It is strange for a film called Ghost to not be scary. This isn’t Poltergeist and isn’t trying to terrify. Instead this is a supernatural romance story and one which relies heavily on it’s two leads and luckily for this movie, the leads are electric with chemistry and likability.
Patrick Swayze and Demi Moore seem made for this role. They are believable as a couple and work well with their love scenes, confrontations and playful moments. It is an effective pairing and it makes the moments to come even more impactful.
This is a movie about a ghost so it of course needs a death. This is where the film is ramped up a gear and Swayze comes into his own. The scene in which he is murdered and the realisation that he is actually dead is done very well and it is refreshing to see a film about death that doesn’t play on fear or get too sentimental.
There is a good mythology around the act of dying in this movie. The “rules” are explained well and the idea that Swayze is trying his hardest to communicate with Moore and getting nowhere makes for infuriating but compelling viewing. The moments in which Swayze is learning about being a ghost are the best of the movie and although Ghost is clearly not a horror, one particular scene involving a train-carriage and another ghost will send chills to anyone.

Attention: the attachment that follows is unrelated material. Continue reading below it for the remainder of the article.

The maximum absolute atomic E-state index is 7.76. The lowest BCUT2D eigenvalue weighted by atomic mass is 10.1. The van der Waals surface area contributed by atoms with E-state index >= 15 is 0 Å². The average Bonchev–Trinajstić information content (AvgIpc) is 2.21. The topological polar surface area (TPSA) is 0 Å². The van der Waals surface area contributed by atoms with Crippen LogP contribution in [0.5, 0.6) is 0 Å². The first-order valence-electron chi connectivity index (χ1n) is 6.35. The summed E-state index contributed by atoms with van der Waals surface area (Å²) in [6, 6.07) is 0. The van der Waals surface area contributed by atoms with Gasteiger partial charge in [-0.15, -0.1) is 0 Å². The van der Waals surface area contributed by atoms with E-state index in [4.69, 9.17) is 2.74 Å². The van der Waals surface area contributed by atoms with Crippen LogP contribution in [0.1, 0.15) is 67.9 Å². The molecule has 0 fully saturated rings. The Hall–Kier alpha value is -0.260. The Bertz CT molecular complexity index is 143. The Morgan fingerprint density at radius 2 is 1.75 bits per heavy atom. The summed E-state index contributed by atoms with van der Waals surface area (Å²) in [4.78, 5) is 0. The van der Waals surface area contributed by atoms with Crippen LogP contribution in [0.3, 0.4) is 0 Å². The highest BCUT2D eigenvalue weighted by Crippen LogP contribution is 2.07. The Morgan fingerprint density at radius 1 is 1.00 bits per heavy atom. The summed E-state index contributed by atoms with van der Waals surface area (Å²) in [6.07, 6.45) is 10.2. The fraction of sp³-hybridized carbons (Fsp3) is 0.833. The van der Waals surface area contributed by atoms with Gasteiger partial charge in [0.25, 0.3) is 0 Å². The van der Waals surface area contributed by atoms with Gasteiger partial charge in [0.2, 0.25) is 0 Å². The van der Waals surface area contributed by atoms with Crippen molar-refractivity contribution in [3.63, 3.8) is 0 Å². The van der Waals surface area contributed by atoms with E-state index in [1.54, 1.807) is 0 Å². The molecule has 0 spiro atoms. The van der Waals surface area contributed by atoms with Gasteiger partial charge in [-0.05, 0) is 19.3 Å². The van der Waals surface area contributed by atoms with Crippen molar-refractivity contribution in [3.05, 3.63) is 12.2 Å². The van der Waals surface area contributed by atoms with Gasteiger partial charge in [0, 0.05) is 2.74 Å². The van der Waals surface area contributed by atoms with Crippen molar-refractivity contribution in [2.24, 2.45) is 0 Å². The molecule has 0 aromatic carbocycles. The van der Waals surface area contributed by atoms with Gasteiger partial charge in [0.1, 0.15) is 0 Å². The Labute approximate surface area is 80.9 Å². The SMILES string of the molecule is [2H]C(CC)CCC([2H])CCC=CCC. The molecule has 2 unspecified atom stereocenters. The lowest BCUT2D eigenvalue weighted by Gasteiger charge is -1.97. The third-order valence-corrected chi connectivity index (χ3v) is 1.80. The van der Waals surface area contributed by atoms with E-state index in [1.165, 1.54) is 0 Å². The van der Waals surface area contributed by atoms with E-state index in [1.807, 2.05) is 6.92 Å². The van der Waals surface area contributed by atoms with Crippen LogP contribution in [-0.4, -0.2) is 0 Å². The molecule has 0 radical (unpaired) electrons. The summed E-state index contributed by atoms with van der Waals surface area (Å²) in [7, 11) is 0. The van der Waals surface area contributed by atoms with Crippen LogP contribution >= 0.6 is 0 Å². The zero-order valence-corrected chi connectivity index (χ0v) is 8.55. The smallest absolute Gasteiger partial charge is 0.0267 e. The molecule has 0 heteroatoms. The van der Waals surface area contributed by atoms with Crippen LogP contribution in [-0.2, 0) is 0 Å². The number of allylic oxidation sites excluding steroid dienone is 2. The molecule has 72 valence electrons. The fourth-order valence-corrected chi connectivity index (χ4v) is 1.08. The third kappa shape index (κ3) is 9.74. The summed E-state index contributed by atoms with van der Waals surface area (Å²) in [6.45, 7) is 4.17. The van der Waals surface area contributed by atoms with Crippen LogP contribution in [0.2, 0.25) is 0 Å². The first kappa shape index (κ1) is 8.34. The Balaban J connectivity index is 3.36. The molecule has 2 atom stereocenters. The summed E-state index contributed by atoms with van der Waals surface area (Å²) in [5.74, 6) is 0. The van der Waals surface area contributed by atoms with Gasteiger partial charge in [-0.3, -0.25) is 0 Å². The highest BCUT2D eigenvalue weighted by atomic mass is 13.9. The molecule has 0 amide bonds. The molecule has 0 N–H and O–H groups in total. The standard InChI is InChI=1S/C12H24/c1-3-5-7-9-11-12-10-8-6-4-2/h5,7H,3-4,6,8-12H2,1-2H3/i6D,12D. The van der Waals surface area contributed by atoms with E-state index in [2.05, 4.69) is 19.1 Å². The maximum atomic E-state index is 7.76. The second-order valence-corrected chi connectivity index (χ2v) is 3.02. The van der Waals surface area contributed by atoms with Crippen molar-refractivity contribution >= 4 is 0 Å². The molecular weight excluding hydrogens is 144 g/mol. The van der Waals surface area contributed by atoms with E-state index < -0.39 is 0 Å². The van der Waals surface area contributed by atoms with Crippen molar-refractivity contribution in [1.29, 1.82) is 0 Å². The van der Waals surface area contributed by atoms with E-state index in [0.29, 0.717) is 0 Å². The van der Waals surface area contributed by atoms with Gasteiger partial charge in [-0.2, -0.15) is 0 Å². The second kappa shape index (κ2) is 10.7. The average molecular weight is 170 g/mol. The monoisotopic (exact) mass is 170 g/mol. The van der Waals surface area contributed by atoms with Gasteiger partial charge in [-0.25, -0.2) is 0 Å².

The ace up the sleeve of the movie is a different character entirely though. Whoopi Goldberg lends comedy class to any movie she intends to and here is no different. Her clairvoyant is fantastic and the highlight of the film. A different kind of chemistry is developed between her character and Swayze and it makes for some of the better moments of the movie, certainly the funniest at least.
It also helps the sub-plot of the murder to develop too. What could be a grim and darker plot involving betrayal and even attempts to seduce Moore are lightened by Goldberg’s involvement and the interplay between her and Swayze. This story also builds to a “fist-pumping” conclusion that satisfies.
Which is why it is also disappointing when the central romance story doesn’t try anything radically different. When stripped away it is still just a romance and the tale of rekindled love. The finale is cool but the underlying tale is not that original once you get past the novelty of Swayze becoming a ghost. Add to this the predictability of how the story ends and you lose the spark the movie starts with.
Overall, Ghost is an impressive and original way to tell a worn romantic story. It had two great leads and a fantastic support from an always funny Whoopi Goldberg. The central ideas are very cool but eventually the worn concept underneath starts to seep through.
Rating – 3.5
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